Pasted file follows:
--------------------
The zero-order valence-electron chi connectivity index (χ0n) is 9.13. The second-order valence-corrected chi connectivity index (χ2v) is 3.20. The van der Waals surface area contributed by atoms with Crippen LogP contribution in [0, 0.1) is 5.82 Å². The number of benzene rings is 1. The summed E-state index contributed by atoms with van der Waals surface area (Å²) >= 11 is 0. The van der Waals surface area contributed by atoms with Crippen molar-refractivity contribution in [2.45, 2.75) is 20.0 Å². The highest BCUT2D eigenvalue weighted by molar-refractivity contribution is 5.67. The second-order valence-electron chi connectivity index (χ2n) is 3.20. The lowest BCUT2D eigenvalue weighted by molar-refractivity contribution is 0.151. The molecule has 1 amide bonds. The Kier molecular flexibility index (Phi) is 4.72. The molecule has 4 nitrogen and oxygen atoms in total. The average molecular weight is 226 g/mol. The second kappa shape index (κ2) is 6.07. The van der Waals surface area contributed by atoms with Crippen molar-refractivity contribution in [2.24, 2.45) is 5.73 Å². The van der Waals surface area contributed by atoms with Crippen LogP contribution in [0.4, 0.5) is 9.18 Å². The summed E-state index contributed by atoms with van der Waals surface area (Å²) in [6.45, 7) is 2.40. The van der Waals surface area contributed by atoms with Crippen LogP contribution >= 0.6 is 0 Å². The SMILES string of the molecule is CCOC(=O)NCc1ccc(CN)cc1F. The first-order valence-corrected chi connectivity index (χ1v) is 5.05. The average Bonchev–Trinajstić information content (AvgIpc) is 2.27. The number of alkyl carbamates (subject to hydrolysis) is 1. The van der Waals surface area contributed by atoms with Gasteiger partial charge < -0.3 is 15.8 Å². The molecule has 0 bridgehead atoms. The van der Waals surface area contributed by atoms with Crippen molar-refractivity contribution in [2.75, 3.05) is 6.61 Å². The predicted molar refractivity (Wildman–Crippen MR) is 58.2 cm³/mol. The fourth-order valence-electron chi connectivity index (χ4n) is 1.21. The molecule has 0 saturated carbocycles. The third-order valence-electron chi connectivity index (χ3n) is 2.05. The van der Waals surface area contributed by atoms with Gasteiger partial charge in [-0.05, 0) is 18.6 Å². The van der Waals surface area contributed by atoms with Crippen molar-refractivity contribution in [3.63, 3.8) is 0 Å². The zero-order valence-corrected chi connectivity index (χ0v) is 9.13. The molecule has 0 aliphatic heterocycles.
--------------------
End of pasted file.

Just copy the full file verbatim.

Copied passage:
The zero-order valence-electron chi connectivity index (χ0n) is 9.13. The second-order valence-corrected chi connectivity index (χ2v) is 3.20. The van der Waals surface area contributed by atoms with Crippen LogP contribution in [0, 0.1) is 5.82 Å². The number of benzene rings is 1. The summed E-state index contributed by atoms with van der Waals surface area (Å²) >= 11 is 0. The van der Waals surface area contributed by atoms with Crippen molar-refractivity contribution in [2.45, 2.75) is 20.0 Å². The highest BCUT2D eigenvalue weighted by molar-refractivity contribution is 5.67. The second-order valence-electron chi connectivity index (χ2n) is 3.20. The lowest BCUT2D eigenvalue weighted by molar-refractivity contribution is 0.151. The molecule has 1 amide bonds. The Kier molecular flexibility index (Phi) is 4.72. The molecule has 4 nitrogen and oxygen atoms in total. The average molecular weight is 226 g/mol. The second kappa shape index (κ2) is 6.07. The van der Waals surface area contributed by atoms with Crippen molar-refractivity contribution in [2.24, 2.45) is 5.73 Å². The van der Waals surface area contributed by atoms with Crippen LogP contribution in [0.4, 0.5) is 9.18 Å². The summed E-state index contributed by atoms with van der Waals surface area (Å²) in [6.45, 7) is 2.40. The van der Waals surface area contributed by atoms with Crippen LogP contribution >= 0.6 is 0 Å². The SMILES string of the molecule is CCOC(=O)NCc1ccc(CN)cc1F. The first-order valence-corrected chi connectivity index (χ1v) is 5.05. The average Bonchev–Trinajstić information content (AvgIpc) is 2.27. The number of alkyl carbamates (subject to hydrolysis) is 1. The van der Waals surface area contributed by atoms with Gasteiger partial charge < -0.3 is 15.8 Å². The molecule has 0 bridgehead atoms. The van der Waals surface area contributed by atoms with Crippen molar-refractivity contribution in [2.75, 3.05) is 6.61 Å². The predicted molar refractivity (Wildman–Crippen MR) is 58.2 cm³/mol. The fourth-order valence-electron chi connectivity index (χ4n) is 1.21. The molecule has 0 saturated carbocycles. The third-order valence-electron chi connectivity index (χ3n) is 2.05. The van der Waals surface area contributed by atoms with Gasteiger partial charge in [-0.05, 0) is 18.6 Å². The van der Waals surface area contributed by atoms with Crippen molar-refractivity contribution in [3.63, 3.8) is 0 Å². The zero-order valence-corrected chi connectivity index (χ0v) is 9.13. The molecule has 0 aliphatic heterocycles.